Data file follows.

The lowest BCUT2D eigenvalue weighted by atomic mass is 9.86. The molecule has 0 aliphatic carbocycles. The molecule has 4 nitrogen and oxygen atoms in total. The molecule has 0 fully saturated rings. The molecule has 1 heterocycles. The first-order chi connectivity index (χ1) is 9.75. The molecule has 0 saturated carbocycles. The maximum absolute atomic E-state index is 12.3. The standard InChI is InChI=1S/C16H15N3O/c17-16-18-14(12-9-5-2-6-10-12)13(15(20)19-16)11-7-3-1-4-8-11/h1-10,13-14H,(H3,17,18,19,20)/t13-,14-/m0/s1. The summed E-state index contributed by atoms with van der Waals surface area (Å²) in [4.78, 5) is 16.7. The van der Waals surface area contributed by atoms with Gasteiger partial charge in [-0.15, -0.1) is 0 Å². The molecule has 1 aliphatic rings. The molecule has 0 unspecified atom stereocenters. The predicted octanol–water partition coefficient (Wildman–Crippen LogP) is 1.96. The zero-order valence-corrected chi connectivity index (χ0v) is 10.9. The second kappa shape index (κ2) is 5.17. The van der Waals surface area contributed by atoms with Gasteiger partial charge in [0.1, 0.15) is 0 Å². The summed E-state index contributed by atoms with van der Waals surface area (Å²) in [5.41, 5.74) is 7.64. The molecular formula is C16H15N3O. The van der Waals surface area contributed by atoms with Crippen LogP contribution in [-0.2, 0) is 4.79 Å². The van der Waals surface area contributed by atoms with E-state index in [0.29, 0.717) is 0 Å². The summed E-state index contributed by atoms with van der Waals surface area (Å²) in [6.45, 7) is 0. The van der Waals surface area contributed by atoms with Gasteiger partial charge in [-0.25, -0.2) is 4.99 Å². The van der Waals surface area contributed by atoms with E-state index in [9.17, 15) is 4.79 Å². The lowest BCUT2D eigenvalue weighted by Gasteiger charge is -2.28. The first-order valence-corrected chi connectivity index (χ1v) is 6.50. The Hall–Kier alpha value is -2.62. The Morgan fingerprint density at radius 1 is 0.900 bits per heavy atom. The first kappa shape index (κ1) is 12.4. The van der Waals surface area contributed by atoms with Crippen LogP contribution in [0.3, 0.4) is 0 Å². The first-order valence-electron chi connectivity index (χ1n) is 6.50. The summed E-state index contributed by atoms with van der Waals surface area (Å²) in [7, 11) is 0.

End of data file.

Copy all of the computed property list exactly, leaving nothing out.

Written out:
The lowest BCUT2D eigenvalue weighted by atomic mass is 9.86. The molecule has 0 aliphatic carbocycles. The molecule has 4 nitrogen and oxygen atoms in total. The molecule has 0 fully saturated rings. The molecule has 1 heterocycles. The first-order chi connectivity index (χ1) is 9.75. The molecule has 0 saturated carbocycles. The maximum absolute atomic E-state index is 12.3. The standard InChI is InChI=1S/C16H15N3O/c17-16-18-14(12-9-5-2-6-10-12)13(15(20)19-16)11-7-3-1-4-8-11/h1-10,13-14H,(H3,17,18,19,20)/t13-,14-/m0/s1. The summed E-state index contributed by atoms with van der Waals surface area (Å²) in [4.78, 5) is 16.7. The van der Waals surface area contributed by atoms with Gasteiger partial charge in [-0.15, -0.1) is 0 Å². The molecule has 1 aliphatic rings. The molecule has 0 unspecified atom stereocenters. The predicted octanol–water partition coefficient (Wildman–Crippen LogP) is 1.96. The zero-order valence-corrected chi connectivity index (χ0v) is 10.9. The second kappa shape index (κ2) is 5.17. The van der Waals surface area contributed by atoms with Gasteiger partial charge in [0.1, 0.15) is 0 Å². The summed E-state index contributed by atoms with van der Waals surface area (Å²) in [5.41, 5.74) is 7.64. The molecular formula is C16H15N3O. The van der Waals surface area contributed by atoms with Crippen LogP contribution in [-0.2, 0) is 4.79 Å². The van der Waals surface area contributed by atoms with E-state index in [0.29, 0.717) is 0 Å². The summed E-state index contributed by atoms with van der Waals surface area (Å²) in [6.45, 7) is 0. The van der Waals surface area contributed by atoms with Gasteiger partial charge in [-0.25, -0.2) is 4.99 Å². The van der Waals surface area contributed by atoms with E-state index in [9.17, 15) is 4.79 Å². The lowest BCUT2D eigenvalue weighted by Gasteiger charge is -2.28. The first-order valence-corrected chi connectivity index (χ1v) is 6.50. The Hall–Kier alpha value is -2.62. The Morgan fingerprint density at radius 1 is 0.900 bits per heavy atom. The first kappa shape index (κ1) is 12.4. The van der Waals surface area contributed by atoms with Crippen LogP contribution in [0.3, 0.4) is 0 Å². The first-order valence-electron chi connectivity index (χ1n) is 6.50. The summed E-state index contributed by atoms with van der Waals surface area (Å²) in [7, 11) is 0.